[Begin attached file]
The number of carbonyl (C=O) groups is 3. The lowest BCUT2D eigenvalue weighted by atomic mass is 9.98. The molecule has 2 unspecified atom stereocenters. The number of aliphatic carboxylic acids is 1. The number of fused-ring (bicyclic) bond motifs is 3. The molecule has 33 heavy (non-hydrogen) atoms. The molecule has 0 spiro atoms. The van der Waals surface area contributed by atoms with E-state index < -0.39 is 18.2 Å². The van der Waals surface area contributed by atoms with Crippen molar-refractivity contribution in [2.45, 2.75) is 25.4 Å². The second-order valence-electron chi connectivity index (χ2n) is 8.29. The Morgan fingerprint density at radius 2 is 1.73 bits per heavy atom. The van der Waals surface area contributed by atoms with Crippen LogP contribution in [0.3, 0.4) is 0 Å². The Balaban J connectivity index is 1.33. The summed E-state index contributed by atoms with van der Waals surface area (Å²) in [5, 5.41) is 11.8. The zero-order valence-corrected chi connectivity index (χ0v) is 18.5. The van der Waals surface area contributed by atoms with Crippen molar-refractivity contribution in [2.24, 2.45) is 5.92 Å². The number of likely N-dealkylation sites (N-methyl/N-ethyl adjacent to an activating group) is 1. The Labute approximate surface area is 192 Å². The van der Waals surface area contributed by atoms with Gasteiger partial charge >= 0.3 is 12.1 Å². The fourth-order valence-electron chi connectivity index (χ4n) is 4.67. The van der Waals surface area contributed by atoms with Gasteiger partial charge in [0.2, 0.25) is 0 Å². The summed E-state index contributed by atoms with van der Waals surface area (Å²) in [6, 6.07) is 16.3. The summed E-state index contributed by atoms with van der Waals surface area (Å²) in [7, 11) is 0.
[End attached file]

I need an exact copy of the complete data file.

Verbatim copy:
The number of carbonyl (C=O) groups is 3. The lowest BCUT2D eigenvalue weighted by atomic mass is 9.98. The molecule has 2 unspecified atom stereocenters. The number of aliphatic carboxylic acids is 1. The number of fused-ring (bicyclic) bond motifs is 3. The molecule has 33 heavy (non-hydrogen) atoms. The molecule has 0 spiro atoms. The van der Waals surface area contributed by atoms with E-state index < -0.39 is 18.2 Å². The van der Waals surface area contributed by atoms with Crippen molar-refractivity contribution in [2.45, 2.75) is 25.4 Å². The second-order valence-electron chi connectivity index (χ2n) is 8.29. The Morgan fingerprint density at radius 2 is 1.73 bits per heavy atom. The van der Waals surface area contributed by atoms with Crippen LogP contribution in [0.3, 0.4) is 0 Å². The Balaban J connectivity index is 1.33. The summed E-state index contributed by atoms with van der Waals surface area (Å²) in [5, 5.41) is 11.8. The zero-order valence-corrected chi connectivity index (χ0v) is 18.5. The van der Waals surface area contributed by atoms with Crippen molar-refractivity contribution in [2.24, 2.45) is 5.92 Å². The number of likely N-dealkylation sites (N-methyl/N-ethyl adjacent to an activating group) is 1. The Labute approximate surface area is 192 Å². The van der Waals surface area contributed by atoms with Gasteiger partial charge >= 0.3 is 12.1 Å². The fourth-order valence-electron chi connectivity index (χ4n) is 4.67. The van der Waals surface area contributed by atoms with Gasteiger partial charge in [0.2, 0.25) is 0 Å². The summed E-state index contributed by atoms with van der Waals surface area (Å²) in [6, 6.07) is 16.3. The summed E-state index contributed by atoms with van der Waals surface area (Å²) in [7, 11) is 0.